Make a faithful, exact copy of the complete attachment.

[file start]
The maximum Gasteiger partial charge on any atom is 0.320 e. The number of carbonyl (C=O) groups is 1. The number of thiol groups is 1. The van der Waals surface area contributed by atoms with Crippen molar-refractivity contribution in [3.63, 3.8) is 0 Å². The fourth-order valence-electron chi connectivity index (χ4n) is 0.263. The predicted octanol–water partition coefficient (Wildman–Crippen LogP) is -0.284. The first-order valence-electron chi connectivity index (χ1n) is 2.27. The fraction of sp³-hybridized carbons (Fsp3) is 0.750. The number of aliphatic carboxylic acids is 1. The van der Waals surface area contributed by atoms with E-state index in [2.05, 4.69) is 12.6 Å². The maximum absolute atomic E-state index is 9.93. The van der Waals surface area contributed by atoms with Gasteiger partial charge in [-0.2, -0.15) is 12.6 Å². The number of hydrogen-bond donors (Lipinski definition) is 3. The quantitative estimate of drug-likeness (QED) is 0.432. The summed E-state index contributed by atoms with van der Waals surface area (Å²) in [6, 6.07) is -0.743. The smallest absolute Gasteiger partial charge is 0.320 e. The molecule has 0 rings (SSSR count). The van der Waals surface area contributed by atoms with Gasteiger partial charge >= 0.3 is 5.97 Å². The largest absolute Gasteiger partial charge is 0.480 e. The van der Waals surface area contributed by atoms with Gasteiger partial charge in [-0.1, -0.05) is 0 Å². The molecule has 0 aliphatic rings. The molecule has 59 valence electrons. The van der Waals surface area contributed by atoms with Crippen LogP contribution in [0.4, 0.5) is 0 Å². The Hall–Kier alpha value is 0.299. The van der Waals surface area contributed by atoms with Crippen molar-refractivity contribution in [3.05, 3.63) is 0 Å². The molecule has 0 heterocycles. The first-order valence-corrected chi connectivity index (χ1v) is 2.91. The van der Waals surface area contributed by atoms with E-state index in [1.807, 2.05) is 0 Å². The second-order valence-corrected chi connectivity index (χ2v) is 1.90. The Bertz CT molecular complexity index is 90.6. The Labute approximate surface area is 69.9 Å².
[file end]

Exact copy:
The maximum Gasteiger partial charge on any atom is 0.320 e. The number of carbonyl (C=O) groups is 1. The number of thiol groups is 1. The van der Waals surface area contributed by atoms with Crippen molar-refractivity contribution in [3.63, 3.8) is 0 Å². The fourth-order valence-electron chi connectivity index (χ4n) is 0.263. The predicted octanol–water partition coefficient (Wildman–Crippen LogP) is -0.284. The first-order valence-electron chi connectivity index (χ1n) is 2.27. The fraction of sp³-hybridized carbons (Fsp3) is 0.750. The number of aliphatic carboxylic acids is 1. The van der Waals surface area contributed by atoms with E-state index in [2.05, 4.69) is 12.6 Å². The maximum absolute atomic E-state index is 9.93. The van der Waals surface area contributed by atoms with Gasteiger partial charge in [-0.2, -0.15) is 12.6 Å². The number of hydrogen-bond donors (Lipinski definition) is 3. The quantitative estimate of drug-likeness (QED) is 0.432. The summed E-state index contributed by atoms with van der Waals surface area (Å²) in [6, 6.07) is -0.743. The smallest absolute Gasteiger partial charge is 0.320 e. The molecule has 0 rings (SSSR count). The van der Waals surface area contributed by atoms with Gasteiger partial charge >= 0.3 is 5.97 Å². The largest absolute Gasteiger partial charge is 0.480 e. The van der Waals surface area contributed by atoms with Gasteiger partial charge in [-0.1, -0.05) is 0 Å². The molecule has 0 aliphatic rings. The molecule has 59 valence electrons. The van der Waals surface area contributed by atoms with Crippen LogP contribution in [0.4, 0.5) is 0 Å². The Hall–Kier alpha value is 0.299. The van der Waals surface area contributed by atoms with Crippen molar-refractivity contribution in [3.05, 3.63) is 0 Å². The molecule has 0 heterocycles. The first-order valence-corrected chi connectivity index (χ1v) is 2.91. The van der Waals surface area contributed by atoms with E-state index in [1.807, 2.05) is 0 Å². The second-order valence-corrected chi connectivity index (χ2v) is 1.90. The Bertz CT molecular complexity index is 90.6. The Labute approximate surface area is 69.9 Å².